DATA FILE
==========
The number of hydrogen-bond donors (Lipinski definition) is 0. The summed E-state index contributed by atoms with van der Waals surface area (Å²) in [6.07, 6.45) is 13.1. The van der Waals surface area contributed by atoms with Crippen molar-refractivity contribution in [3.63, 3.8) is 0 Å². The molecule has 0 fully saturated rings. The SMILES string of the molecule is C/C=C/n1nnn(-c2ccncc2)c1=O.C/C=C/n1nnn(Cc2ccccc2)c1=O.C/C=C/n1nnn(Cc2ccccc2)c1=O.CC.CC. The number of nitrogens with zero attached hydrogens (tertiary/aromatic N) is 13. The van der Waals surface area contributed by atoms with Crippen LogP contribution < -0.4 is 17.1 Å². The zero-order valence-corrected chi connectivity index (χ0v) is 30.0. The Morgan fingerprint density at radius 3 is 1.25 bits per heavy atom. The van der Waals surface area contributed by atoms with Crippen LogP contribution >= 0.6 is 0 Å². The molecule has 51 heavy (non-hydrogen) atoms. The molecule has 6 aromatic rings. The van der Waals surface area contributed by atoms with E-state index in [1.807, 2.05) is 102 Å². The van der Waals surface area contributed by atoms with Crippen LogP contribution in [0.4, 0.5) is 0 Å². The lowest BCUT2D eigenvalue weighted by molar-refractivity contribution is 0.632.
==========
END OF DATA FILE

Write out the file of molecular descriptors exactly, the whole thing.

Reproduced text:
The number of hydrogen-bond donors (Lipinski definition) is 0. The summed E-state index contributed by atoms with van der Waals surface area (Å²) in [6.07, 6.45) is 13.1. The van der Waals surface area contributed by atoms with Crippen molar-refractivity contribution in [3.63, 3.8) is 0 Å². The molecule has 0 fully saturated rings. The SMILES string of the molecule is C/C=C/n1nnn(-c2ccncc2)c1=O.C/C=C/n1nnn(Cc2ccccc2)c1=O.C/C=C/n1nnn(Cc2ccccc2)c1=O.CC.CC. The number of nitrogens with zero attached hydrogens (tertiary/aromatic N) is 13. The van der Waals surface area contributed by atoms with Crippen LogP contribution < -0.4 is 17.1 Å². The zero-order valence-corrected chi connectivity index (χ0v) is 30.0. The Morgan fingerprint density at radius 3 is 1.25 bits per heavy atom. The van der Waals surface area contributed by atoms with Crippen LogP contribution >= 0.6 is 0 Å². The molecule has 51 heavy (non-hydrogen) atoms. The molecule has 6 aromatic rings. The van der Waals surface area contributed by atoms with E-state index in [1.807, 2.05) is 102 Å². The van der Waals surface area contributed by atoms with Crippen LogP contribution in [0.4, 0.5) is 0 Å². The lowest BCUT2D eigenvalue weighted by molar-refractivity contribution is 0.632.